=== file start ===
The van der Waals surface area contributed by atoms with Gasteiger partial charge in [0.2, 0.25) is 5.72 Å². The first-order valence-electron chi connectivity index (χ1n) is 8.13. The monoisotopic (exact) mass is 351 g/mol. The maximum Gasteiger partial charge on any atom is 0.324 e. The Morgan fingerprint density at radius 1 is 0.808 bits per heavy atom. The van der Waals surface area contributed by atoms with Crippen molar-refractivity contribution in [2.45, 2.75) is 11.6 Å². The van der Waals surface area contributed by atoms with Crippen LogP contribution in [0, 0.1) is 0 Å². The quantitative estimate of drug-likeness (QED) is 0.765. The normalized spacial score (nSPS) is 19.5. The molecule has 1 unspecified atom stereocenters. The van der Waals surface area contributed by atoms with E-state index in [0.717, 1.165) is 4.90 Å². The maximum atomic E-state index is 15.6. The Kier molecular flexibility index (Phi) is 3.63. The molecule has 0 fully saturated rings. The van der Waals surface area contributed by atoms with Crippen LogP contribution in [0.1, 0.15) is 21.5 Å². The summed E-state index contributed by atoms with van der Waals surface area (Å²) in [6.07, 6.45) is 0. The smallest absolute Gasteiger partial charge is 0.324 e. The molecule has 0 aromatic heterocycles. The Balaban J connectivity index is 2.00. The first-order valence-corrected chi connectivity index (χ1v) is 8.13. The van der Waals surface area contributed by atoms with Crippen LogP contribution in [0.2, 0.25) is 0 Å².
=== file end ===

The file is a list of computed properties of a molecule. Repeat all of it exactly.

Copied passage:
The van der Waals surface area contributed by atoms with Gasteiger partial charge in [0.2, 0.25) is 5.72 Å². The first-order valence-electron chi connectivity index (χ1n) is 8.13. The monoisotopic (exact) mass is 351 g/mol. The maximum Gasteiger partial charge on any atom is 0.324 e. The Morgan fingerprint density at radius 1 is 0.808 bits per heavy atom. The van der Waals surface area contributed by atoms with Crippen molar-refractivity contribution in [2.45, 2.75) is 11.6 Å². The van der Waals surface area contributed by atoms with Crippen LogP contribution in [0, 0.1) is 0 Å². The quantitative estimate of drug-likeness (QED) is 0.765. The normalized spacial score (nSPS) is 19.5. The molecule has 1 unspecified atom stereocenters. The van der Waals surface area contributed by atoms with E-state index in [0.717, 1.165) is 4.90 Å². The maximum atomic E-state index is 15.6. The Kier molecular flexibility index (Phi) is 3.63. The molecule has 0 fully saturated rings. The van der Waals surface area contributed by atoms with Crippen LogP contribution in [0.1, 0.15) is 21.5 Å². The summed E-state index contributed by atoms with van der Waals surface area (Å²) in [6.07, 6.45) is 0. The smallest absolute Gasteiger partial charge is 0.324 e. The molecule has 0 aromatic heterocycles. The Balaban J connectivity index is 2.00. The first-order valence-corrected chi connectivity index (χ1v) is 8.13. The van der Waals surface area contributed by atoms with Crippen LogP contribution in [0.2, 0.25) is 0 Å².